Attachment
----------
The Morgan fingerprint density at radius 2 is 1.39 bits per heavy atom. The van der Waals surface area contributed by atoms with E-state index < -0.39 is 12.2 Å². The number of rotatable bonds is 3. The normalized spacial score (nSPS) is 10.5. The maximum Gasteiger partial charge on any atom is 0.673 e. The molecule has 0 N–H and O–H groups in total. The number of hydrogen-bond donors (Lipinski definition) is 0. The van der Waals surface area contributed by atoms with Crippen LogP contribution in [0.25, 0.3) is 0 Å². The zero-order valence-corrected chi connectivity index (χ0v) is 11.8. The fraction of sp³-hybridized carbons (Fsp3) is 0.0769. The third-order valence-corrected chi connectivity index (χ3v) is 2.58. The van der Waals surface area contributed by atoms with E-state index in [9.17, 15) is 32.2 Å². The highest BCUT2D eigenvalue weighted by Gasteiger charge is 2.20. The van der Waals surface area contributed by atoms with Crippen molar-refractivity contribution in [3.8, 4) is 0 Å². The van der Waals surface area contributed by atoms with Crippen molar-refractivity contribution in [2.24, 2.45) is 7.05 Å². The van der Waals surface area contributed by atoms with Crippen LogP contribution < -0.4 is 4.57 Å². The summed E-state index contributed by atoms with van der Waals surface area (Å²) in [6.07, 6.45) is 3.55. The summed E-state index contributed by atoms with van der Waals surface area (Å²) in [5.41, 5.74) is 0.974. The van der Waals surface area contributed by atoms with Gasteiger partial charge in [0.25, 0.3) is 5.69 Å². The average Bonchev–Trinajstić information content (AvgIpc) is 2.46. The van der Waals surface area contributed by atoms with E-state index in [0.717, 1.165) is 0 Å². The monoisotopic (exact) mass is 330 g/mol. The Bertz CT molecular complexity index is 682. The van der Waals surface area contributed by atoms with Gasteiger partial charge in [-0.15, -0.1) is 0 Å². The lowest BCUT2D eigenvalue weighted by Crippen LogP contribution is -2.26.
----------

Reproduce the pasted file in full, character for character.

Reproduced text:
The Morgan fingerprint density at radius 2 is 1.39 bits per heavy atom. The van der Waals surface area contributed by atoms with E-state index < -0.39 is 12.2 Å². The number of rotatable bonds is 3. The normalized spacial score (nSPS) is 10.5. The maximum Gasteiger partial charge on any atom is 0.673 e. The molecule has 0 N–H and O–H groups in total. The number of hydrogen-bond donors (Lipinski definition) is 0. The van der Waals surface area contributed by atoms with Crippen LogP contribution in [0.25, 0.3) is 0 Å². The zero-order valence-corrected chi connectivity index (χ0v) is 11.8. The fraction of sp³-hybridized carbons (Fsp3) is 0.0769. The third-order valence-corrected chi connectivity index (χ3v) is 2.58. The van der Waals surface area contributed by atoms with E-state index in [9.17, 15) is 32.2 Å². The highest BCUT2D eigenvalue weighted by Gasteiger charge is 2.20. The van der Waals surface area contributed by atoms with Crippen molar-refractivity contribution in [3.8, 4) is 0 Å². The van der Waals surface area contributed by atoms with Crippen molar-refractivity contribution in [2.24, 2.45) is 7.05 Å². The van der Waals surface area contributed by atoms with Crippen LogP contribution < -0.4 is 4.57 Å². The summed E-state index contributed by atoms with van der Waals surface area (Å²) in [6.07, 6.45) is 3.55. The summed E-state index contributed by atoms with van der Waals surface area (Å²) in [5.41, 5.74) is 0.974. The van der Waals surface area contributed by atoms with Gasteiger partial charge in [0.25, 0.3) is 5.69 Å². The average Bonchev–Trinajstić information content (AvgIpc) is 2.46. The van der Waals surface area contributed by atoms with E-state index in [0.717, 1.165) is 0 Å². The monoisotopic (exact) mass is 330 g/mol. The Bertz CT molecular complexity index is 682. The van der Waals surface area contributed by atoms with Gasteiger partial charge in [-0.15, -0.1) is 0 Å². The lowest BCUT2D eigenvalue weighted by Crippen LogP contribution is -2.26.